THE BEST THERAPY $10 MILLION CAN BUY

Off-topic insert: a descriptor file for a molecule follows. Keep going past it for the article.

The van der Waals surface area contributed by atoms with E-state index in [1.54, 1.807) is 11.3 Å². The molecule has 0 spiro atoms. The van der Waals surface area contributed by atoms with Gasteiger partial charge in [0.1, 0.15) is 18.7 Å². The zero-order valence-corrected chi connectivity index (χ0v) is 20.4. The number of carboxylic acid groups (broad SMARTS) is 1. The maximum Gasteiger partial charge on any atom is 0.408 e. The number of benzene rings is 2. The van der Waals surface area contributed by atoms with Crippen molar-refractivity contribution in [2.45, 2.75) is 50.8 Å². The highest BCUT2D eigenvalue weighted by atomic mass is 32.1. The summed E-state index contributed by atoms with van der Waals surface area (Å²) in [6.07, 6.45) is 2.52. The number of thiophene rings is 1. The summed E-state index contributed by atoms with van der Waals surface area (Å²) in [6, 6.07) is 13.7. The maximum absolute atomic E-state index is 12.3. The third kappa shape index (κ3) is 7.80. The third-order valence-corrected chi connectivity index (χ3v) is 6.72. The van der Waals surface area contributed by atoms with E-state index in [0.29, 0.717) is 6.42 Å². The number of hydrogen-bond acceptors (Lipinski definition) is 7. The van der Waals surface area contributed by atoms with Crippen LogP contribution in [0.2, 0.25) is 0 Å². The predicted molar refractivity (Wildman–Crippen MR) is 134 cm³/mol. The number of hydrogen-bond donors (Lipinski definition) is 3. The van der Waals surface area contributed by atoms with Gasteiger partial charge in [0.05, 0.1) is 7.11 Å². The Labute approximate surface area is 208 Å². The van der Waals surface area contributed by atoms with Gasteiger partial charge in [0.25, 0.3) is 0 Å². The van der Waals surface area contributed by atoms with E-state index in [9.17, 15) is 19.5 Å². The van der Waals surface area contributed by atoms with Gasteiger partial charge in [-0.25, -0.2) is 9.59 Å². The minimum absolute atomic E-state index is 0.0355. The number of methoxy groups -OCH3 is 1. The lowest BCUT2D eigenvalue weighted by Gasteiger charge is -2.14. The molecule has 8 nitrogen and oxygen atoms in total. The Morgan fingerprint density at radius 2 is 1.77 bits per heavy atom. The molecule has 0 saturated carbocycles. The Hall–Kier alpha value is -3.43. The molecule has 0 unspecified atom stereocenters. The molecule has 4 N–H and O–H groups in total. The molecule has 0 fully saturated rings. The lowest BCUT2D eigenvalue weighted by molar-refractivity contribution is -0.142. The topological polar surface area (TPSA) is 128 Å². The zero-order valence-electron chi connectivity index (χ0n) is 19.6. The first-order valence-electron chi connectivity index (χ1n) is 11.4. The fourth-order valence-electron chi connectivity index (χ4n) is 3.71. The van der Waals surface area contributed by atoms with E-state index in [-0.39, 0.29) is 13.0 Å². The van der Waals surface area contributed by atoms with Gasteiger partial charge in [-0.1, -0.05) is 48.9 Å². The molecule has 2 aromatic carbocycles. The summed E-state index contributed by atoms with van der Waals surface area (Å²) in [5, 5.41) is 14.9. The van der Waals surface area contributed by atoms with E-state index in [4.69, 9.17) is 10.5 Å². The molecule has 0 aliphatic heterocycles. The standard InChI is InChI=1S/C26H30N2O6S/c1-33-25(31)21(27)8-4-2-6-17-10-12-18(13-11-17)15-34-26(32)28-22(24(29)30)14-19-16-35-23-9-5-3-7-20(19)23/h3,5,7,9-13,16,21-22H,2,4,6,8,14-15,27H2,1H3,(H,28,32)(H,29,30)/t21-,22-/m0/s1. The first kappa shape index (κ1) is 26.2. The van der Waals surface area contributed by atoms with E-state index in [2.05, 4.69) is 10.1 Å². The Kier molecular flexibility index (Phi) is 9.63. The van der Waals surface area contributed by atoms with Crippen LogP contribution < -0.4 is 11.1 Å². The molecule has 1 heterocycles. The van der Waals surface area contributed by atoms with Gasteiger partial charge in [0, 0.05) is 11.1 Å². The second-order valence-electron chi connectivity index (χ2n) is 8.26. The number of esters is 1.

JULY 12, 2004The Best Therapy $ 10 Million Can BuyInside TIGER 21,an exclusive investment club where the seriously rich trade financial tips-and life lessons.BY ANDY SERWERMICHAEL SONNENFELDTis in for a tongue-lashing. It won’t be abusive-there’ll even be a few laughs mixed in-but a group of his peers is about to dis-sect and deconstruct the most intimate details of his investment portfolio.Inevitably the discussion will touch on his personal life too. Sonnenfeldt headsa little-known organization called TIGER 21, a group of seriously wealthyindividuals who aim to enrich themselves by disclosing their portfolios and theirpersonal lives, everything, to one another. Just a few years old, TIGER 21 is partinvestment club, part group therapy, and-in this particular part of the program,called the portfolio defense-part cross-examination. The folks at TIGER 21 liketo describe the process as “carefrontational.”The group’s daylong gatherings are private and confidential, but recentlyFORTUNE was invited to attend one on the conditionthat we keep much of what occurred off the record.Still, we can tell you enough about the goings-on togive you a representative glimpse into this singularorganization. Think Dr. Phil meets Morgan Stanley.Only more probing.Sonnenfeldt begins his portfolio defense by pass-ing around his financial vitals-an 11-page printoutof his net worth-to the nine members of the grouppresent. It’s an impressive bunch of mostly middle-aged males. There’s Carl Wolf, who founded theAlpine Lace brand of deli cheeses and meats. Andthe lone woman in the group, a former mathematicianwho works for high-net-worth clients at a brand-name investment bank. And another fellow whomade it big with his own software company. As thegroup pores through Sonnenfeldt’s portfolio, itquickly becomes clear that these folks aren’t shyabout asking pointed questions. “Why is this socomplicated?” says one. “You should sell all the littlestuff-there’s no return there except aggravation.”Says another: “Your equity exposure is opaque. Whydon’t you do more real estate? That’s what you’regood at.” And a third says later, “Michael, it lookslike you are having an identity crisis. Do you want tobe a private-equity manager or do you want to run afund of funds?”That’s just for starters. Soon the discussion organi-cally moves into heavier “what do you want out oflife” stuff. “The question really is, Michael, how doyou define yourself? Why not put all your money inT-bills and do what you really want to do?” Then:”Why not open a restaurant?” And finally (mostlykidding), “Have you tried poetry?” It’s challengingstuff, but Sonnenfeldt is taking it well. “This is help-ing me crystallize my thinking,” he says. “I have to behonest with myself. No bullshit. I really want to worksmarter, not harder, from now on.”As most of us know all too well, the world is full offolks happy to give us investing advice. The problemis that they all have an ax to grind or, to put it moreprecisely, a wallet to fill. Brokers want you to buy andsell stocks to generate commissions. Investment advi-sors want to gather your assets and then steer youtoward some of their firm’s product offerings. Andinvestment clubs? That’s where you ante up fivegrand and then watch ten other clowns vote to investit in the Nasdaq 100.So where do you turn? That was the questionSonnenfeldt, 49, faced after he sold his real estatefirm six years ago. His answer was to assemble agroup of like-minded individuals: folks who arewealthy and who want to learn from one another. And that’s the origin of TIGER 21-an acronym that stands for The InvestmentGroup for Enhanced Results (the “21” is for 21st century, added to avoid con-fusion with Julian Robertson’s former hedge fund).Sonnenfeldt grew up on Long Island (his father was an emigre from Germanywho was Hermann Goering’s translator in the Nuremberg trials and later a suc-cessful engineer at RCA) and went to MIT. He began his career at GoldmanSachs and moved on to real estate development in the New York City area. In1991, Sonnenfeldt founded Emmes, which became a successful real estate com-pany. He sold the business in 1998 and became a very wealthy man. “AfterwardI realized I didn’t have the skill or knowledge to take this large amount ofcapital and redeploy it into a diverse portfolio.” Sonnenfeldt already belonged toa peer group for CEOs, and he asked some of the members whether they wouldbe interested in forming a new club. In the fall of 1999, TIGER 21 was born.Today TIGER 21 has 31 members in four groups who meet monthly in New York,though some participants phone in or travel from California, Miami, Chicago, andLondon. Sonnenfeldt has plans to open more offices around the country and inEurope as well. According to the group’s literature, net worth requirements formembership run between $10 million and $100 million of investable assets. Thecost of membership? A cool $20,000 per year. Quick question: Is it worth it?Granted the white asparagus and lump crabmeat soup at the Plaza Athenee lunch isdivine, but 20 grand sounds like a lot for lunch and a gabfest.”Oh, I think it’s worth it,” says Carl Wolf, who looks and sounds a bit likeFrank Gifford. “It helped me change my thinking in 2000.” Wolf, who soldAlpine Lace to Land O’Lakes for $65 million back in 1997, recalls an epiphanywhile listening to a TIGER 21 presentation the year the bubble burst. “We hadthis money manager in who put up a bunch of charts that showed just howextended the rally in equities was, particularly the 100 most owned stocks. It wasstriking, and the talk around the table reinforced it. Within several months I hadsold down my stocks substantially and bought bonds.”A TIGER 21 meeting begins with a World Update, a session in which eachmember gives a briefing on what’s new with their lives and their investments. It’sa process that takes up a good part of the morning,and it provokes an unusual discussion that’s a mix offinancial analysis and Christmas-letter news. Firstup, the former head of a computerized bond-tradingsystem company speaks about a charity whose boardhe serves on, Trickle Up, which provides seed capitalto small projects in the Third World. As for the cur-rent investing environment, “I’m all high risk and norisk,” he says with a grin. “I’ve got an oil mine[which extracts nonpressurized oil] in Texas, but I’mconcerned about rising rates and leverage, so the restis in cash.” Next a hedge fund manager reports thathe’s been named to the board of a major university.Then a onetime head of a packaging companyannounces that he’s had heart surgery but feels fine.His money at Goldman Sachs was up 3% to 4% yearto date, which also made him feel fine.Personal information seems to be shared genuine-ly and with little hesitation during these updates. Forinstance, I noticed that the next member to speak,Tommy Gallagher, had a textbook, EssentialStatistics, under his arm. Like most of the attendees,Gallagher, 59, is a self-made man. (This is a no-stuffy-blue-blood zone.) Recently retired as a vicechairman of CIBC, Gallagher grew up in Brooklyn,the son of a tollbooth operator for the TriboroughBridge and Tunnel Authority. He tells the group, “Asyou know I’ve been going back to school to get a col-lege education at the New School. I just got my firstgrades. I got a B+ in James Joyce. An A in a philos-ophy course, Anxiety and Reality [“What’s the differ-ence?” someone calls out], and an A in a writingcourse.” Gallagher gets a big hand from the groupand beams humbly.There is another facet of the TIGER 21 experience:Members offer help andinvesting opportunitiesto other members. “[Mr.X] can help you getthat product on QVC,”says Sonnenfeldt at onepoint. And Carl Wolftalks up his new soft-ware company, Conduit.”We’re running thebusiness out of PennState, where we have anexcellent group of soft-ware developers. We’relooking to raise a million.I’ve put in $100,000,and if you invested, youwould get 13% convert-ible preferred stock.”Some of the headsaround the table nod.But the group looks evenmore intrigued whenWolf speaks of successfully combining business and family, as he describes a bur-geoning hors d’oeuvres business he’s doing with his daughter. “My son-in-law runsit, and it’s been wonderful working with him. It’s more than just the money.”A few of these folks are still active in the jobs where they garnered theirwealth. The investment banker tells the group she is in cash and a fund that isshort the S&P 500. Last to speak is Dinesh Desai, who did his portfolio defenseat the last meeting. “I’m still reeling from it,” he says. “It was the toughest pres-entation I’ve ever made, and as a CEO I’ve made a lot.” Desai took some grieffor his large number of positions, including a significant holding in Altria.”I’m lightening up some,” he says. “But inertia is powerful.”Early in the history of TIGER 21 it became apparent that a subject would comeup in discussion-China, say, or Mercedes vs. BMW-and the group would sim-ply hit an expertise wall. So why not bring in an authority on various subjects?Today every meeting features one or more lunch speakers. The day of my visitthe topic was real estate, and two experts had the floor as we dined on the afore-mentioned soup and our choice of veal tenderloin over cranberry beans or organ-ic chicken with morel mushroom and sweet-pea risotto. The first speaker headsup a large real estate investment fund and talks about the condition of and invest-ing in commercial real estate. (The minimum to get into his funds is $1 million.)The next speaker runs a much smaller operation, specializing in real estate turn-arounds. After the speakers conclude and leave, a critique of the presentationsbegins. “I want to know, If he is so good,” asks a member, “how come he doesn’thave even more money?” Another says he’s wary of the structure of one of thespeakers’funds.After lunch and beforeSonnenfeldt’s portfoliodefense (which takes upthe better part of an hour)member Greg Olsenphones in fromsome-where outside Moscowto report on his lat-estproject. He’s paying$20 million to visitthe International SpaceStation in a Russianrocket ship, a la spacetourist Dennis Tito.Why? “I’ve always beeninterested in science,and I like to just dothings,” he says. “Mykids are grown, so it justfelt right.”The meeting closeswith another discussionaround the table, with allthe members talkingabout how the session went-or anything else ontheir mind. One starts to speak of a twentysomethingson, saying that he hasn’t figured out what he wantsfrom life. That prompts Richard Lavin, the group’sfacilitator, to ask each member what he or she wasdoing at the age of 25. “I was in law school,” saysone. “I was working for a small business,” saysanother. “I was working on Wall Street, and I had adrug problem,” says Tommy Gallagher. “So who hastheir act together when they’re 25?” asks Lavinrhetorically. “You have to let your son know that hecan never be like you and shouldn’t try to be likeyou,” says one member. “You have to let him go.”Later the member with the son in question seemspleased: “This actually makes me feel so much better.You can feel so alone out there. It just feels great toconnect with people who know what it’s like.”The notion of investors getting together and helpingthemselves, as opposed to relying on the “supervision”(read: sales pressure) of Wall Street professionals, is anintriguing one. While the discussions occasionally feltforced, they certainly seemed honest. Plus, I can’t helpbut think that anyone who amasses a $30 million for-tune has some expertise that would benefit others.TIGER 21 might not be for everyone-you need to bepretty dang wealthy just to play-but if it’s right foryou, hey, the crab soup is truly excellent.